Here in Rugby Street, of course, we are ready to welcome you, as always, in to the shop which will be filled with tantalising delights prepared by Bridie all summer long. And now let’s all jump onto the helter skelter that whizzes us into the end of the year, before we can blink. Let’s see if we can enjoy the ride – and stay safe, and well, and happy.
I’ve missed your posts Ben – now that I have read this and have looked at all of the beautiful photographs. Paragraph three resonated – so true. I love having visited some of thr places you mention xx
I had a sudden thought that, given that Scotland is an English-speaking country (sort of -hah) that Jura is perhaps not pronounced as it is in my head? I read “You-ra” with a lovely lilt of the /r/. Is it “Joo-ra”? I hope not.
Ben it’s always such a treat to hear your words as it adds an extra dimension to the images. Your watercolor is incredibly wonderful as are Charlie’s entries in the Melplash (sp?) show. You both have so many talents. Thank you for sharing them.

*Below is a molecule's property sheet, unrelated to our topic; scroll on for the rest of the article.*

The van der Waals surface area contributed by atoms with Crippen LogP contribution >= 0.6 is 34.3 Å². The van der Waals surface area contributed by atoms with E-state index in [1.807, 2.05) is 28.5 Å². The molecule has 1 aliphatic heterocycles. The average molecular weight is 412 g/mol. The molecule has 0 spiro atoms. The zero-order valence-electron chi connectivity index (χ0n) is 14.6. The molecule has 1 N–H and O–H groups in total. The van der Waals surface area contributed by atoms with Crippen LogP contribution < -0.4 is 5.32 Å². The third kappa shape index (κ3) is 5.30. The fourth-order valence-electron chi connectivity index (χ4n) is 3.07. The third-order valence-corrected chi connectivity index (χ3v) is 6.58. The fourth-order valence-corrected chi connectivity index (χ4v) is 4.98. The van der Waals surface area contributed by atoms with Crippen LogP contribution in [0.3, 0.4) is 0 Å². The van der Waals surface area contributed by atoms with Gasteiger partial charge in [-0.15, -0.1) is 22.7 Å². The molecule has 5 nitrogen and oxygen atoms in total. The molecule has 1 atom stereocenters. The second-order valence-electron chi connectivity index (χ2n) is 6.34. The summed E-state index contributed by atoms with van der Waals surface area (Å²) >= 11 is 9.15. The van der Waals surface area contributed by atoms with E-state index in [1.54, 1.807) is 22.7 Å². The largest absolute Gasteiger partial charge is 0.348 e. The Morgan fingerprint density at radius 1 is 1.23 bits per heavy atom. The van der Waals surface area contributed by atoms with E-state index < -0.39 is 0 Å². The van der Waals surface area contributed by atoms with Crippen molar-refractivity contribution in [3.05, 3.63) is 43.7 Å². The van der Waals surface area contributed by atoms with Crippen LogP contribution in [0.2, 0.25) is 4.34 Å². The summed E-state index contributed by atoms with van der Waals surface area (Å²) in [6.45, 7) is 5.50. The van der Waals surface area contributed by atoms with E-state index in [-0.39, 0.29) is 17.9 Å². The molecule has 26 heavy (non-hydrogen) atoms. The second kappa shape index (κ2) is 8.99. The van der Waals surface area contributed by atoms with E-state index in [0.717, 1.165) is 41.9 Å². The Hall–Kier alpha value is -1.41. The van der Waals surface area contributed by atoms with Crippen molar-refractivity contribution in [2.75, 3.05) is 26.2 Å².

Dear Ben, as always, a balm to the spirit! Thank you for your insight and the beautiful photo’s! The scenery is magnificent but Charlie and his gardens really get my top prize! What a bounty! Have an easy September. Best to you both x
The beautiful pictures soothed my soul. Thank you for the peaceful settings.